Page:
In addition, our predominant feature is not who we are attracted to. Our predominant feature is how we appear physically as an expression of our gender self-identity. Who we are attracted to sexually has absolutely nothing to do with that facet of our being. 
Personally, when asked about my sexual preference my response is that George and I have one commonality … both of us are attracted to women and women only. In other words, he’s straight and I’m gay.
Monika: What do you think in general about transgender news stories or characters which have been featured in films, newspapers, or books so far?
Georgia: Until Caitlyn Jenner came out, there was very little supportive or complimentary coverage of our community. I think a lot of that is due to the fact that we tend to associate within our own kind, with the exception of accepting family. We are never going to be accepted by society in general until we learn to step out into the worlds we live in and believe in our hearts that we belong in. It requires one of two things for that to happen.
As individuals, we need to act like we belong or we need to simply suck it up brave the slings and arrows, the looks and snickers that come with looking different, put on a big smile, and get “out” there.
The news stories are going to continue to be uncomplimentary and degrading until society finally figures out that the only thing different about us is the bodies we were born with don’t match the set of emotions we were born with.
As for motion pictures … when the industry reaches the point where it elects to have men portray men who were born in the wrong body, as was the case with “Normal” and not the case with “Trans-America” where a woman, Felicity Huffman played a transwoman; when the reality of who we are becomes the “norm” then and only then will society begin to adjust to us as maybe different, but “Normal.”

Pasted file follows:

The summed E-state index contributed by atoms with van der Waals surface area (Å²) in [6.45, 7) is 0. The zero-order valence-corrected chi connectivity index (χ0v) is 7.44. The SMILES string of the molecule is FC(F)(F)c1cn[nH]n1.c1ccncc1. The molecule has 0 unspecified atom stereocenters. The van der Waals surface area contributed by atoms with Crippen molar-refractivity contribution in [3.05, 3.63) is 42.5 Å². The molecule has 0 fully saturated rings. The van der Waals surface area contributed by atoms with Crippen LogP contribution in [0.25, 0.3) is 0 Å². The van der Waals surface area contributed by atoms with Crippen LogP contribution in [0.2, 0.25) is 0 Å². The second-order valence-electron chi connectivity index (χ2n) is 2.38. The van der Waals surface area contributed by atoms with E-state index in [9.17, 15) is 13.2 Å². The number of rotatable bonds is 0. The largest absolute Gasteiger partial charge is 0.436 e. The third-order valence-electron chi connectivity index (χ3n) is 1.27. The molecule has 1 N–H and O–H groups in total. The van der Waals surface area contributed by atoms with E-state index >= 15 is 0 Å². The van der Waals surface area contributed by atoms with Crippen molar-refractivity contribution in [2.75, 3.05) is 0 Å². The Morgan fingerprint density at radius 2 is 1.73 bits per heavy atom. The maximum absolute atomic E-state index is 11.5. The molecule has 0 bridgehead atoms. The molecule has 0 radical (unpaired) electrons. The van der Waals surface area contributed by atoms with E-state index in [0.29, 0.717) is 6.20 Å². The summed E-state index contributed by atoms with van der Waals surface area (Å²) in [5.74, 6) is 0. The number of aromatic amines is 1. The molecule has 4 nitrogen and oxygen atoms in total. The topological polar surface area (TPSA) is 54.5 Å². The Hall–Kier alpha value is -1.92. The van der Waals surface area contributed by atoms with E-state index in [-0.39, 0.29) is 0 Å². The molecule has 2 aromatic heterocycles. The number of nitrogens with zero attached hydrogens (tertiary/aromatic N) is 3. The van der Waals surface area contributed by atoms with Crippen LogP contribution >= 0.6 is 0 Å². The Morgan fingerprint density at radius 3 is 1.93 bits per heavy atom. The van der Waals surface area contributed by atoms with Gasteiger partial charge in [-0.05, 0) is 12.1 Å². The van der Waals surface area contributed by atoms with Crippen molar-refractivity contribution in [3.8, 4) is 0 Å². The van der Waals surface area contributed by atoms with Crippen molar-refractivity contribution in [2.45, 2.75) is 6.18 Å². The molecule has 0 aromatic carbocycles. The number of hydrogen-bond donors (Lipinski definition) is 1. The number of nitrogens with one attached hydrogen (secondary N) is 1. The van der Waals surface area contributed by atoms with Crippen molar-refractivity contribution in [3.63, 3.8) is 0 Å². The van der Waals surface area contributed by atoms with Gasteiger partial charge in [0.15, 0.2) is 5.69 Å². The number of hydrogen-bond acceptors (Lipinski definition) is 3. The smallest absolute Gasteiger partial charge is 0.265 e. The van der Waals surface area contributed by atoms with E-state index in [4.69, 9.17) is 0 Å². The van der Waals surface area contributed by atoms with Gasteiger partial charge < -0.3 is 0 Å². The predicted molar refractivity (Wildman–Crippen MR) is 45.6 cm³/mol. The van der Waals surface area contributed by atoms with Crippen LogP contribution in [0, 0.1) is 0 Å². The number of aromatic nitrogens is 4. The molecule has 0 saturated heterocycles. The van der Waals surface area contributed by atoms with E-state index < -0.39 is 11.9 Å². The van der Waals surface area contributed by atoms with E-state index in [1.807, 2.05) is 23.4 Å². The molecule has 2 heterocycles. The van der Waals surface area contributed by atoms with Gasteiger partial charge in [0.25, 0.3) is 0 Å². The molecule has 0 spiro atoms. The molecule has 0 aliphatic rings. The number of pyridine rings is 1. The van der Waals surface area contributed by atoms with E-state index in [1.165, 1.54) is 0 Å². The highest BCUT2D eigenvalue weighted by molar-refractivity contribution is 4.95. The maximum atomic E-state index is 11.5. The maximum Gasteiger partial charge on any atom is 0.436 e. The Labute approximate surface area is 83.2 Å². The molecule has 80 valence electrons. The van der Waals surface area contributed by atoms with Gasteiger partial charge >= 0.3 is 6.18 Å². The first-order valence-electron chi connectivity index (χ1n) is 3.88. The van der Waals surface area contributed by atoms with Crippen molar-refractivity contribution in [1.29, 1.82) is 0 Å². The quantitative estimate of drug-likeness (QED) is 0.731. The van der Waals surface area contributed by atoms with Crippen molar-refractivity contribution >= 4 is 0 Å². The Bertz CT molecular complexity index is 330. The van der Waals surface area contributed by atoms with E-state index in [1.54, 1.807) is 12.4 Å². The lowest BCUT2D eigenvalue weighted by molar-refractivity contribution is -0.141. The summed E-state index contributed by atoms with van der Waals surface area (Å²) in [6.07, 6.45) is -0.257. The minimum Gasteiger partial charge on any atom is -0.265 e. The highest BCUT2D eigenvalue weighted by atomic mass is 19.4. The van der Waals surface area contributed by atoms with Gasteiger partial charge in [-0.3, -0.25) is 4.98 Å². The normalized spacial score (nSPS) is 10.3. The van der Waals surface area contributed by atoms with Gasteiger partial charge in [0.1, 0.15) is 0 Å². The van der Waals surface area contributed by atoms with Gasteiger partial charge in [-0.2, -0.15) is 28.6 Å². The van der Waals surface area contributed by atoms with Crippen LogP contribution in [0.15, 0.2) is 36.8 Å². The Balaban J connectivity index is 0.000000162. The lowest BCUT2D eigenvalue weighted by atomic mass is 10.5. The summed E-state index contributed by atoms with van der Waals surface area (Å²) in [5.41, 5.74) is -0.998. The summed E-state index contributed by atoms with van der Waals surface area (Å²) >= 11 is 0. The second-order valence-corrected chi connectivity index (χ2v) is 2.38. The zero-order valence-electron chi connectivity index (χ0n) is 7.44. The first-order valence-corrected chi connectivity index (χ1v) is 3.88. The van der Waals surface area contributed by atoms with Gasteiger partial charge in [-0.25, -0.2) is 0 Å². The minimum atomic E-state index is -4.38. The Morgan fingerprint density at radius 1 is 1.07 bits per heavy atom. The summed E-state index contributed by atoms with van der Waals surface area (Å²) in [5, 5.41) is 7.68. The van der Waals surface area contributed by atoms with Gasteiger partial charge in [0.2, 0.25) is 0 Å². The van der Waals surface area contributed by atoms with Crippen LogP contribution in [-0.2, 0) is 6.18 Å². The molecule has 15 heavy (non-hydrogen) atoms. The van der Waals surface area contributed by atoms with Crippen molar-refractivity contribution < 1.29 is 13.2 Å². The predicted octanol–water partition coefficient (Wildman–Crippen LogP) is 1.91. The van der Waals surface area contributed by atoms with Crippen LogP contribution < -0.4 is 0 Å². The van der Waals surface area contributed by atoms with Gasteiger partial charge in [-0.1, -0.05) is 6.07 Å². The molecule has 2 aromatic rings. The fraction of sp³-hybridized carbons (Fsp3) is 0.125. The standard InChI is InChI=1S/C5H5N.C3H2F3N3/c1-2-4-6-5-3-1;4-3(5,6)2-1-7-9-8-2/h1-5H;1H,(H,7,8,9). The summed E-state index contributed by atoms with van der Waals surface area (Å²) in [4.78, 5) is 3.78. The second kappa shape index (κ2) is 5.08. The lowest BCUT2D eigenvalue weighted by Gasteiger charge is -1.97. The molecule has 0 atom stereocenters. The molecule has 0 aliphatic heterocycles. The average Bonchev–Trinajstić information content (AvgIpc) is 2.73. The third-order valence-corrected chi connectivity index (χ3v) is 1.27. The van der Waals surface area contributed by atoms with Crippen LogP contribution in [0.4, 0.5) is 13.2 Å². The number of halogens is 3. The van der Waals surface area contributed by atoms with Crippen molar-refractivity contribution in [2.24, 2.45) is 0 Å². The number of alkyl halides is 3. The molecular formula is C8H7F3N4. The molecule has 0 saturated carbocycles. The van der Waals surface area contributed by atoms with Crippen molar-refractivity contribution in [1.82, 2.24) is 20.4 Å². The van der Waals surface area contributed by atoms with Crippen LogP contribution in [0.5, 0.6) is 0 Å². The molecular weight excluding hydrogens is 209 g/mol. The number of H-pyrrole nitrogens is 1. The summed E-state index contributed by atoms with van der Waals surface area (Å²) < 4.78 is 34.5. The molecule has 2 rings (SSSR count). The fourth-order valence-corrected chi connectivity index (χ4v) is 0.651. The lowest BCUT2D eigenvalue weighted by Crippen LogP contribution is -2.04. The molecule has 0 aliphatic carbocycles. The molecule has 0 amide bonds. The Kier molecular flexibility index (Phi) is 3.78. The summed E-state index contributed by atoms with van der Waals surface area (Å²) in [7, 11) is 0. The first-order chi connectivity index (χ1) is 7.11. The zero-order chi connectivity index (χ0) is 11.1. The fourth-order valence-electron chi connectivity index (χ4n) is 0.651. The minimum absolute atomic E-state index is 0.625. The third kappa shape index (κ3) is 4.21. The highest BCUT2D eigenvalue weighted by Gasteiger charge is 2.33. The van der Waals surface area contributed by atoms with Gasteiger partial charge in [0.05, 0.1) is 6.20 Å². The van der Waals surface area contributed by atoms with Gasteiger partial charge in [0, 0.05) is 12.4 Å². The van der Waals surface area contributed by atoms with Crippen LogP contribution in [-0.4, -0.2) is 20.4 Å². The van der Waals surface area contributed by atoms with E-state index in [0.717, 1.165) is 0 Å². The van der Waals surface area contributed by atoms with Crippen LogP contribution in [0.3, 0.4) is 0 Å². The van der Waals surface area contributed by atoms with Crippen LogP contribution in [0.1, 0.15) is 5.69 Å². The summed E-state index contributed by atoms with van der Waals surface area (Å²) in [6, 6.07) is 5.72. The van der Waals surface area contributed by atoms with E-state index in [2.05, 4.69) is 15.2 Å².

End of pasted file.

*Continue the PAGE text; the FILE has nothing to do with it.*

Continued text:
Monika: Do you participate in any lobbying campaigns? Do you think transgender women can make a difference in politics?
Georgia: I have never participated in any lobbying campaigns for a couple of reasons. One … I still work for a living and don’t have time.
Two … I have found that those campaigns are about cramming our cause down the throats of society via their elected representatives, as opposed to convincing society, gently and compellingly to our point of view.

Getting moved into her townhouse, 2006.

When people feel as though something is being forced on them they react negatively, but when they are presented with an idea that allows them to voluntarily join the fight they will fight ferociously. Personally, I want someone fighting ferociously for me as opposed to bitterly giving in to an unappreciated idea.
The day a transgendered woman steps up to the plate with ideas that are not rooted in gender identity but rather rooted in genuine concern for all of society, that is the day transgendered people will have arrived. The day one of us steps up as a normal concerned citizen wanting to contribute to the world she lives in without reference to her gender issue, that will be the day of the real beginning of acceptance.


All the photos: courtesy of Georgia Lee McGowen.
© 2016 - Monika Kowalska